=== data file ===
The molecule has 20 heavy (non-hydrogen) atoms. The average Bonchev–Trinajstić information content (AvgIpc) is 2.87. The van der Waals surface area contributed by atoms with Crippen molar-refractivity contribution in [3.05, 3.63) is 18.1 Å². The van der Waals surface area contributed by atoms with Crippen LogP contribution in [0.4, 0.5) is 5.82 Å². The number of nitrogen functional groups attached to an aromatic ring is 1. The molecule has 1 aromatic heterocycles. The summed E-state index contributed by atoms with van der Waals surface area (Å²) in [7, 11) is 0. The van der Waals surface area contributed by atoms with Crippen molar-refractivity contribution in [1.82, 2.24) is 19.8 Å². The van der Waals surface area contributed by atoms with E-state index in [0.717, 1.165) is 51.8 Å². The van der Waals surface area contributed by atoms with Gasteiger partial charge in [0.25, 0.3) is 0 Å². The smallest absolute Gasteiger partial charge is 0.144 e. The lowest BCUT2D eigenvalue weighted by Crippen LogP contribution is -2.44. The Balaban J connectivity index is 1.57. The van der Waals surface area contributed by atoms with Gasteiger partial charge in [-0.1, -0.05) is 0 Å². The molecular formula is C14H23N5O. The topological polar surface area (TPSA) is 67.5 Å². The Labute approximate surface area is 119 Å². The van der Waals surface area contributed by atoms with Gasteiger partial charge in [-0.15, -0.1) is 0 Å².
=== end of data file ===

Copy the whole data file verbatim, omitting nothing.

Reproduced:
The molecule has 20 heavy (non-hydrogen) atoms. The average Bonchev–Trinajstić information content (AvgIpc) is 2.87. The van der Waals surface area contributed by atoms with Crippen molar-refractivity contribution in [3.05, 3.63) is 18.1 Å². The van der Waals surface area contributed by atoms with Crippen LogP contribution in [0.4, 0.5) is 5.82 Å². The number of nitrogen functional groups attached to an aromatic ring is 1. The molecule has 1 aromatic heterocycles. The summed E-state index contributed by atoms with van der Waals surface area (Å²) in [7, 11) is 0. The van der Waals surface area contributed by atoms with Crippen molar-refractivity contribution in [1.82, 2.24) is 19.8 Å². The van der Waals surface area contributed by atoms with E-state index in [0.717, 1.165) is 51.8 Å². The van der Waals surface area contributed by atoms with Gasteiger partial charge in [0.25, 0.3) is 0 Å². The smallest absolute Gasteiger partial charge is 0.144 e. The lowest BCUT2D eigenvalue weighted by Crippen LogP contribution is -2.44. The Balaban J connectivity index is 1.57. The van der Waals surface area contributed by atoms with Gasteiger partial charge in [-0.1, -0.05) is 0 Å². The molecular formula is C14H23N5O. The topological polar surface area (TPSA) is 67.5 Å². The Labute approximate surface area is 119 Å². The van der Waals surface area contributed by atoms with Gasteiger partial charge in [-0.15, -0.1) is 0 Å².